You Do Not Belong to You
You belong to the universe
and you will be reclaimed
by its constant,
ever-changing heart –
your wise body
and your spacious mind,
when you are joyful
whether you are ready
even as you turn away –
to be buffeted
and set aloft,
a twig in the wind.
Declaring at our most spiritual, vulnerable moment that we are nothing more than a twig in the wind or will be carried away by nature, albeit gently, constrains an often deeply felt need at this time of year for catharsis. Falk’s book leaves no room for anger against God. It leaves no space to make God accountable for the wreckage both human and natural that many perceive may have occurred personally, communally, and globally from last Rosh Hashone to this Rosh Hashone. At this time of year, we do not wish to feel abandoned.
IN CONTRAST, Yehuda Amichai serves as God’s chief prosecutor. Drawing from the iconic Rosh Hashone/Yom Kippur prayer Avinu Malkaynu (“Our father, Our king”), Amichai presents (in Creator, Are you Listening? Israeli Poets on God and Prayer, edited by David C. Jacobson, 2007):
Our Father our King. What does a father do
whose children are orphans in his lifetime? What will a father do
whose children died and he’ll be bereaved unto eternity?
He’ll cry and won’t cry, won’t forget and won’t remember.
Our Father our King. What does a king do
in the republic of pain? He will give them
bread and circuses, like every king,
the bread of memory and the circuses of forgetfulness.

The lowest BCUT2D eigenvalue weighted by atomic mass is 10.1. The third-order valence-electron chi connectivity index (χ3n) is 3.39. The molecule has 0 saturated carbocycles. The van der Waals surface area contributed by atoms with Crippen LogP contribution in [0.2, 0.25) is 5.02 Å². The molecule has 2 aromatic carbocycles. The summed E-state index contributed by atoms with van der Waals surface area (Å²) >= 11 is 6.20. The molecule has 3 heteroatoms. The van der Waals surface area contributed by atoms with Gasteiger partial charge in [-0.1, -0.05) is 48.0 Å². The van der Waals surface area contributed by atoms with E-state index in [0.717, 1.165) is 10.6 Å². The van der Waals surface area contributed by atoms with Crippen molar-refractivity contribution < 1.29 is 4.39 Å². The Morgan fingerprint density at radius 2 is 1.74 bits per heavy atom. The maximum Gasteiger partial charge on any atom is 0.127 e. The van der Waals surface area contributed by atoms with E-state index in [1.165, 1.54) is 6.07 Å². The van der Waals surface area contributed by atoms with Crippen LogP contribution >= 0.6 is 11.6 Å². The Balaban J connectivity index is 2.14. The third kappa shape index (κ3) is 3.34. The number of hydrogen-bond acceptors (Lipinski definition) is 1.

Bread and longings. Longings for God
and for a better world. Our Father our King.
Or from the Memorial Prayer, “El Maleh Rachamim” — “God Full of Mercy” —
God Full of Mercy
God Full of mercy,
if God were not so full of mercy
There’d be mercy in the world, not just in Him.
I, who picked flowers on mountains
and observed all the valleys,
I, who brought corpses from the hills,
can say for sure the world is empty of mercy....
I, who must solve riddles against my will,
know that if God were not so full of mercy
there’d be mercy in the world,
not just in Him....
Despite Amichai’s irony, despite his mocking, his anger and demand for justification — and despite the fact that unlike the rabbis, Amichai does not imagine God’s prayer or response — Amichai neither minimizes nor displaces God’s eternal presence and impact.
Footprints of birds in the sand by the sea,
like someone’s handwriting in a note, to remember
things, names, numbers and places.
Footprints of birds in the sand at nighttime
still remain at daytime, but I didn’t see
the bird who made them. God’s like that.
IN HER INTRODUCTION to her Book of Blessings, which re-creates the daily, weekly, and monthly service, Falk asks:
Where is the divine in all of these? Nowhere in particular – yet potentially everywhere that attention is brought to bear. If everything is capable of being made holy, as rabbinic Judaism teaches with its scrupulous attention to the details of ordinary life, then surely we need not – we ought not – localize divinity in a single apt word or phrase. We may find it wherever our hearts and minds, our blood and souls are stirred.